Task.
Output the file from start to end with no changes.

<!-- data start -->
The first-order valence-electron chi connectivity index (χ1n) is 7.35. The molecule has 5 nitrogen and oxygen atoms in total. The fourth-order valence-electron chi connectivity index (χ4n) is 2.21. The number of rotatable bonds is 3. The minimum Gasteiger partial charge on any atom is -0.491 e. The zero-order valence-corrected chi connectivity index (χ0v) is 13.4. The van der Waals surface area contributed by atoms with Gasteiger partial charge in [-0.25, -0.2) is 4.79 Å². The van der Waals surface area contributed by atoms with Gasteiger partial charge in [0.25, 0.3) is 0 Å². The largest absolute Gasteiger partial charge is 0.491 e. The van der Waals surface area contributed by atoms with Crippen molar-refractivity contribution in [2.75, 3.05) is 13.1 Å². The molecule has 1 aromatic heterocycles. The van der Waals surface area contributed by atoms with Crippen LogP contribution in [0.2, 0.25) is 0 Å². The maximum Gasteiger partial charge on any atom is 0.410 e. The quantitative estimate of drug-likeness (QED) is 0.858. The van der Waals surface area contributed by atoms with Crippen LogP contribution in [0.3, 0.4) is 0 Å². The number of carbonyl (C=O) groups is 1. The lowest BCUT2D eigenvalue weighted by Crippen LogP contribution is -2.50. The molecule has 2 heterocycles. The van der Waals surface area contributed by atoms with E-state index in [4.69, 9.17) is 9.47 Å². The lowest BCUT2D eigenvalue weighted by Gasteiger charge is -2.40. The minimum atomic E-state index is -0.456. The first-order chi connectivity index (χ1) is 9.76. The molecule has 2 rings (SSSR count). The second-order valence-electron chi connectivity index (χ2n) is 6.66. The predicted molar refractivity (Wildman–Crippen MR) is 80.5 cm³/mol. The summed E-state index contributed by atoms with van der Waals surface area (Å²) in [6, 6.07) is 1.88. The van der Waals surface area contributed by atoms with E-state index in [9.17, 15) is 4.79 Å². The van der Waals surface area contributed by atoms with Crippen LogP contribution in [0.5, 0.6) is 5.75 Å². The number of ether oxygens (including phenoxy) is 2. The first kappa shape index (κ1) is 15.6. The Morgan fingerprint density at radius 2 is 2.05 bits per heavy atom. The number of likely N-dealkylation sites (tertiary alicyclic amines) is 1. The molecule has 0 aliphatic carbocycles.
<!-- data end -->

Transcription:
The first-order valence-electron chi connectivity index (χ1n) is 7.35. The molecule has 5 nitrogen and oxygen atoms in total. The fourth-order valence-electron chi connectivity index (χ4n) is 2.21. The number of rotatable bonds is 3. The minimum Gasteiger partial charge on any atom is -0.491 e. The zero-order valence-corrected chi connectivity index (χ0v) is 13.4. The van der Waals surface area contributed by atoms with Gasteiger partial charge in [-0.25, -0.2) is 4.79 Å². The van der Waals surface area contributed by atoms with Gasteiger partial charge in [0.25, 0.3) is 0 Å². The largest absolute Gasteiger partial charge is 0.491 e. The van der Waals surface area contributed by atoms with Crippen molar-refractivity contribution in [2.75, 3.05) is 13.1 Å². The molecule has 1 aromatic heterocycles. The van der Waals surface area contributed by atoms with Crippen LogP contribution in [0.2, 0.25) is 0 Å². The maximum Gasteiger partial charge on any atom is 0.410 e. The quantitative estimate of drug-likeness (QED) is 0.858. The van der Waals surface area contributed by atoms with Crippen LogP contribution in [0.3, 0.4) is 0 Å². The number of carbonyl (C=O) groups is 1. The lowest BCUT2D eigenvalue weighted by Crippen LogP contribution is -2.50. The molecule has 2 heterocycles. The van der Waals surface area contributed by atoms with E-state index in [4.69, 9.17) is 9.47 Å². The lowest BCUT2D eigenvalue weighted by Gasteiger charge is -2.40. The minimum atomic E-state index is -0.456. The first-order chi connectivity index (χ1) is 9.76. The molecule has 2 rings (SSSR count). The second-order valence-electron chi connectivity index (χ2n) is 6.66. The predicted molar refractivity (Wildman–Crippen MR) is 80.5 cm³/mol. The summed E-state index contributed by atoms with van der Waals surface area (Å²) in [6, 6.07) is 1.88. The van der Waals surface area contributed by atoms with E-state index in [9.17, 15) is 4.79 Å². The van der Waals surface area contributed by atoms with Crippen LogP contribution in [0.5, 0.6) is 5.75 Å². The number of ether oxygens (including phenoxy) is 2. The first kappa shape index (κ1) is 15.6. The Morgan fingerprint density at radius 2 is 2.05 bits per heavy atom. The number of likely N-dealkylation sites (tertiary alicyclic amines) is 1. The molecule has 0 aliphatic carbocycles.